After the construction of the Ogouchi Dam (1932-1957), a new highway was built, Highway 411, running the same distance in modern highway fashion.

The old road became a rural back road until someone at Okutama town hall came up with the idea to promote it as a hiking trail at some point in the 1980s.

Hiking the Road

After the rather steep start right after Hikawa, the road itself is rather even and a very easy walk. You pass through several tiny villages, you walk by small waterfalls, the Fudo No Uetaki Falls being the largest, a number of shrines line the road.

Shirahige Shrine, Okutama Lake, Tokyo, Japan.
Shirahige Shrine, Okutama Mukashi Michi

Shirahige Shrine

The shrine most noteworthy is the Shirahige Shrine. It is located right next and almost underneath a big rock wall called the Shirahige Oiwa. A nearby sign points out that the rock surface features geological fault lines many million years old.

The shrine itself is a beautiful example of a remote but serene mountain shrine. It is still in use today occasionally for various ceremonies.

Okutama Mukashi Michi, Okutama, Tokyo, Japan.
Abandoned rest-house at the Okutama Mukashi Michi
Shidakura Bridge, Tokyo, Japan.
No more than 3 people are allowed on the Shidakura Bridge at the same time

Shidakura Bridge

The Shidakura Bridge is a suspension bridge over the Tama River Valley. It leads to a dead end and was apparently built to provide visitors with a river view. No more than 3 people should walk the bridge at the same time, a sign points out. In fact, the bridge starts swaying noticeably even when only one person walks it.

Dodokoro Bridge

The Dodokoro Bridge is another suspension bridge leading to a dead end but offering good river views. It is more stable than the Shidakura Bridge - 5 people can enter it at the same time.

Nishikubo Tunnel

Shortly after the Dodokoro Bridge, you see the Nishikubo road tunnel on your right. Walking through the tunnel brings you quickly to Highway 411 and into the vicinity of two bus stops (one in each direction once you hit Highway 411).

Many hikers choose the Nishikubo Tunnel as their exit point from the Mukashi Michi.

Okutama Lake seen from the Okutama Mukashi Michi, Japan.
Okutama Lake seen from the Okutama Mukashi Michi

Spotting Okutama Lake from the Mukashi Michi

Shortly after walking by the tunnel, the Mukashi Michi turns into a very steep and narrow trail.

The trail leads up to the Sengen Shrine, offering very good mountain views from there, then takes a sharp turn and runs on top of what the map calls a "cliff". In fact, it is more like a very steep slope but it is surely wise to watch out where to step. From the top of the "cliff" the concrete wall of the Ogouchi Dam comes into sight for the first time.

Aome Fudosan Rest House

A few steps on, you reach the Aome Fudosan Rest House. It offers a terrace to sit down with a coffee and some food, overlooking Okutama Lake.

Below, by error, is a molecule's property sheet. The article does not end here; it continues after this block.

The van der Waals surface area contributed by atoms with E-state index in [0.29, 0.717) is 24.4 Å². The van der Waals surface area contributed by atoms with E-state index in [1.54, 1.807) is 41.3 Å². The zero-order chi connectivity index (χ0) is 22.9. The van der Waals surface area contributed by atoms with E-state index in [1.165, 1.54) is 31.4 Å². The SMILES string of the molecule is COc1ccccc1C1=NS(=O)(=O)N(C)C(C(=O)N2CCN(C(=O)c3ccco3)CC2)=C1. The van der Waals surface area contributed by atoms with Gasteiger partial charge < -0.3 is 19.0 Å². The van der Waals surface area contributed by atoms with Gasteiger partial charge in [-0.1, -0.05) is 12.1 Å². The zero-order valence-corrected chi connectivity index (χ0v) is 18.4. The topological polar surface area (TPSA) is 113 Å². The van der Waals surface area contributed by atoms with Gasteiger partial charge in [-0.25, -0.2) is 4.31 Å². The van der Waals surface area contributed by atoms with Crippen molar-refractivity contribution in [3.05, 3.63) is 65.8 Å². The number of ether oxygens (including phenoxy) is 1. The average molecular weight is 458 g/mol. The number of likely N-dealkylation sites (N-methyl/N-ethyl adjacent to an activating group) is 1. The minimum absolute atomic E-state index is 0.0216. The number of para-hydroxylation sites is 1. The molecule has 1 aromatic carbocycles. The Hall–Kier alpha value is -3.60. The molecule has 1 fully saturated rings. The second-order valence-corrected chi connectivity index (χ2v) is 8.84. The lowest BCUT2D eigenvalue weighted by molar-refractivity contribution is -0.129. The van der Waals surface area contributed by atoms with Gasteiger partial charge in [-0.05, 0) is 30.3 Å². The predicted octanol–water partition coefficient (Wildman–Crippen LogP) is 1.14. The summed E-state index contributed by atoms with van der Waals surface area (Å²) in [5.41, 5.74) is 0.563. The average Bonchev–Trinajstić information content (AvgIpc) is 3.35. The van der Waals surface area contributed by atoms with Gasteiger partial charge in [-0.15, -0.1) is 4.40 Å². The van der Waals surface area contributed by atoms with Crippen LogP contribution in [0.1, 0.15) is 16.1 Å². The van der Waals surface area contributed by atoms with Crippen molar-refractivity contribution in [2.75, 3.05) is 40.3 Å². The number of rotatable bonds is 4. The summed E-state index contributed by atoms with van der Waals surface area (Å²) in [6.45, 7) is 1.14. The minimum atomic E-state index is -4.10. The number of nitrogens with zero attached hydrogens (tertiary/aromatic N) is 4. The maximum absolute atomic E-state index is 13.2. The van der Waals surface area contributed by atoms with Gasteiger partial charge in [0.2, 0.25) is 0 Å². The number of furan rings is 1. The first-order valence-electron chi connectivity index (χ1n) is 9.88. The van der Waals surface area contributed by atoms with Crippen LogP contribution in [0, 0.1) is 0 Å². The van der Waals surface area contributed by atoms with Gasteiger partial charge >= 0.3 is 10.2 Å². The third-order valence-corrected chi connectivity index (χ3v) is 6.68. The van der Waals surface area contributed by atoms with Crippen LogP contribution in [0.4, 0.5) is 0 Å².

It would be easy to leave the Mukashi Michi here and just walk the vehicular road down to Takinorisawa bus stop on Highway 411. Many hikers choose this option.

Final Part of the Mukashi Michi

After the Aome Fudosan Rest House, the Mukashi Michi becomes a very narrow trail again. This part of the hiking trail appears to be the least walked. The trail cuts through a mountain slope high above Okutama Lake in a somewhat circular fashion, offering many lake views.

Eventually, it rather steeply declines towards a small village. The Mukashi Michi ends right in front of the Omugishiro Tunnel of Highway 411.

From there, you can enter the Ogouchi Dam area of Okutama Lake with its Mizu-to-Midori-no-Fureaikan Museum through a back staircase. The Mizu-to-Midori-no-Fureaikan is a small museum focused on the local contribution to the Tokyo water supply and the surrounding nature. On the top floor of the museum is a restaurant.

Nishi Tokyo buses back to Okutama Station leave in front of the museum.

Nishi Tokyo bus company bus departure schedule from Okutama Lake to Okutama Station. It's in Japanese but very easy to understand: The green section lists weekday departure times, the blue section Saturdays, the pink section Sundays and public holidays. The bus fare for an adult is 350 yen.

Nishi Tokyo buses accept SUICA / PASMO cards.



JR Chuo Line Rapid from Tokyo Station or Shinjuku to Ome, or transfer to the JR Ome Line at Tachikawa Station. Change to an Okutama bound train in Ome.

Okutama Visitor Center

More information on the Mukashi Michi is available at the Okutama Visitor Center in Hikawa, Okutama.

Opening times: Daily from 9am to 4.30pm. Closed on Monday. If Monday is a public holiday, the Visitor Center will be closed on the following Tuesday. Closed also from December 29th to January 3rd.

Address: 171-1 Hikawa, Okutama Town, Tokyo

Tel: 0428 83 2037

Website www.okutama-vc.com (in Japanese)

Okutama Lake, Tokyo, Japan.
Okutama Lake, Tokyo